Vitamin B3 (niacin) is essential to skin, digestive and mental health. It supports the functions of more than 200 enzymes in the body. Vitamin B3 is a combination of two chemicals, nicotinic acid and nicotinamide. The body breaks these chemicals down to make two chemicals called NAD and NADP which play a role in a variety of chemical reactions and energy transfers inside cells.
Vitamin B3 it is water soluble and excess amounts leave your body through your urine. This means that you need a regular supply of niacin in your diet.
Your body uses tryptophan to make vitamin B3 in the liver (it needs B6 and iron). 60mg of tryptophan converts to 1mg of vitamin B3. Tryptophan also makes serotonin, a neurotransmitter that plays a role in regulating sleep and moods. A deficiency in tryptophan can lead to insomnia, depression, anxiety, irritability and unexpected weight loss or gain.
Vitamin B3 niacin is though to be an important treatment for dangerously high cholesterol levels. Studies have also shown that vitamin B3 can boost levels of the good HDL cholesterol and lower triglycerides, whilst lowering the bad LDL cholesterol. Vitamin B3 is commonly prescribed in combination with statins for cholesterol control.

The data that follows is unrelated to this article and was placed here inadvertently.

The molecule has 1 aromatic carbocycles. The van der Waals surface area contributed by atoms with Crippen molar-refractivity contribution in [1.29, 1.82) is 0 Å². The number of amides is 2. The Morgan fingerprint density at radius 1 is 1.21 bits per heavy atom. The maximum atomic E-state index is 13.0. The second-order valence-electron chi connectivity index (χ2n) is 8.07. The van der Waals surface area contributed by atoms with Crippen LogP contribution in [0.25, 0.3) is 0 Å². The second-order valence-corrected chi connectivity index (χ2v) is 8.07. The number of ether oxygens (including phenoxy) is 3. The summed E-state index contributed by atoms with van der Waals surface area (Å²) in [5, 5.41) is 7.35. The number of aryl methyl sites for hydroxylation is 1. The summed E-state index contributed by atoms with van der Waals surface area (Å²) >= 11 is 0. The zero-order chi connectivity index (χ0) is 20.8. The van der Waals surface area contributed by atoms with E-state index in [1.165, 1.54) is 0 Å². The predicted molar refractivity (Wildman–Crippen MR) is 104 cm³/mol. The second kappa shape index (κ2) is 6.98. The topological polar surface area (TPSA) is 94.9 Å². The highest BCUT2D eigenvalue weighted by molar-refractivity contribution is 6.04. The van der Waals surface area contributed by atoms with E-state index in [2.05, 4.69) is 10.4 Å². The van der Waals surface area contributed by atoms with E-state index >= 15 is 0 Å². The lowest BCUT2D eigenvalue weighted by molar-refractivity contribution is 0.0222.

How much vitamin B3 do I need?
The RDA for vitamin B3 is 16 mg/day for men and 14mg/day for women. A balanced diet should easily cover this requirement but it’s advisable to take a B complex supplement or a multivitamin. The popular Centrum for men contains 16mg as niacinamide.
Sunflower seeds and walnuts have very high tryptophan content. 60 mg of tryptophan to make 1 mg of niacin. With the highest dose of the amino acid per serving, pumpkin seeds provide 110mg per 30g serving, walnuts contain over 50mg of L-tryptophan per 30g serving
Vitamin B3 Foods
Turkey (100g): 32mg
Nutritional yeast (1tsp): 10mg
Chicken breast (100g): 8.9mg
Peanuts (1 cup): 21.9mg
Mushrooms (1 cup): 7.6mg
Liver (50g): 11.9mg
Tuna (100g): 13mg
Green peas (1 cup): 3mg
Grass-fed beef (100g): 8mg
Sunflower seeds (1 cup): 3.8mg
Milk (500ml): 6mg
Potato (medium): 4mg
Sources: ncbi.nlm.nih.gov, hal.archives-ouvertes.fr